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Hepatitis C Virus: Molecular Epidemiology, Treatment and Diagnosis Challenges in Sub-Saharan Africa (SSA)

Hepatitis C Virus: Molecular Epidemiology, Treatment and Diagnosis Challenges in Sub-Saharan Africa (SSA)

Joseph Anejo-Okopi1*, Ocheme Julius Okojokwu1 and Onyemocho Audu2 

1Department of Microbiology, Faculty of Natural Sciences, University of Jos, Jos, Nigeria; 2Department of Epidemiology and Community Health, Benue State University, Makurdi, Nigeria.

josephokopi@yahoo.com 

ABSTRACT

Chronic Hepatitis C virus (HCV) infection can be considered as a silent and neglected killer, fueled by many years of inertia from government and stakeholders. Treatment of chronic HCV infection has the potential to influence the 2030 elimination target due to the increasing availability of effective pangenotypic antiviral DAAs. Understanding the extent of HCV genetic diversity is important for treatment and development of vaccine. Among the routes of HCV transmission; intravenous drug addiction or injection drug use accounts for the majority of many cases apart from hemodialysis patients, unprotected sexual intercourse, blood transfusion and vertical transmission. Therefore, there is a need for government commitment for HCV elimination program through making the DAAs available and its affordability to general population to curb the catastrophic cost of managing the epidemic. However, the diagnosis of HCV infection is faced with several challenges, therefore there is a demand for development of easy to use and inexpensive molecular methods for accurate diagnosis. The sub-Saharan Africa HCV genotypes distribution are diverse, but genotype I is the most common. This review highlights the need for more robust surveillance studies with introduction of opt-in testing at all clinics for better epidemiology the HCV disease burden more accurately.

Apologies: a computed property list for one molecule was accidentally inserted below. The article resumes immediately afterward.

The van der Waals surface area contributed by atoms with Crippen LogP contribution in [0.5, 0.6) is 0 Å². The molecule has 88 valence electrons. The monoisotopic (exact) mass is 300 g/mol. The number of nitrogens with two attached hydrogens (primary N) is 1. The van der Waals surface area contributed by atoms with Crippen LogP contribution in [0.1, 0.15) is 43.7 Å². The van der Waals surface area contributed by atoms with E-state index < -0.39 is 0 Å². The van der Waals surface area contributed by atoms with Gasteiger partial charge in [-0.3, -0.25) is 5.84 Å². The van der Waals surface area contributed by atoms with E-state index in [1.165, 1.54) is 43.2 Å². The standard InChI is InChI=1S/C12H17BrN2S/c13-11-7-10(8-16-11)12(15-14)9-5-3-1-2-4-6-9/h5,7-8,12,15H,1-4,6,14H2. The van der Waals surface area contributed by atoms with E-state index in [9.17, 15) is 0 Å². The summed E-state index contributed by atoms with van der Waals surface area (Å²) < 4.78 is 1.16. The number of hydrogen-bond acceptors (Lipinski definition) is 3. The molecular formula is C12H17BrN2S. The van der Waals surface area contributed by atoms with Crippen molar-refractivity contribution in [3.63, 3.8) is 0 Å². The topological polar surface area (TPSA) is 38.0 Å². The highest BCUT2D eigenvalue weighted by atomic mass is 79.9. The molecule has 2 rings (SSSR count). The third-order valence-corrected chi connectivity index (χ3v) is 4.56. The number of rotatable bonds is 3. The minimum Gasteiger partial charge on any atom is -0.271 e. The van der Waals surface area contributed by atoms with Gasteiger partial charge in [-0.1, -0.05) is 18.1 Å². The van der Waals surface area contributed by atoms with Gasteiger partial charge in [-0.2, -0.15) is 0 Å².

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Hosts and Viruses

June

Vol. 7, Iss. 3, Pages 39-58

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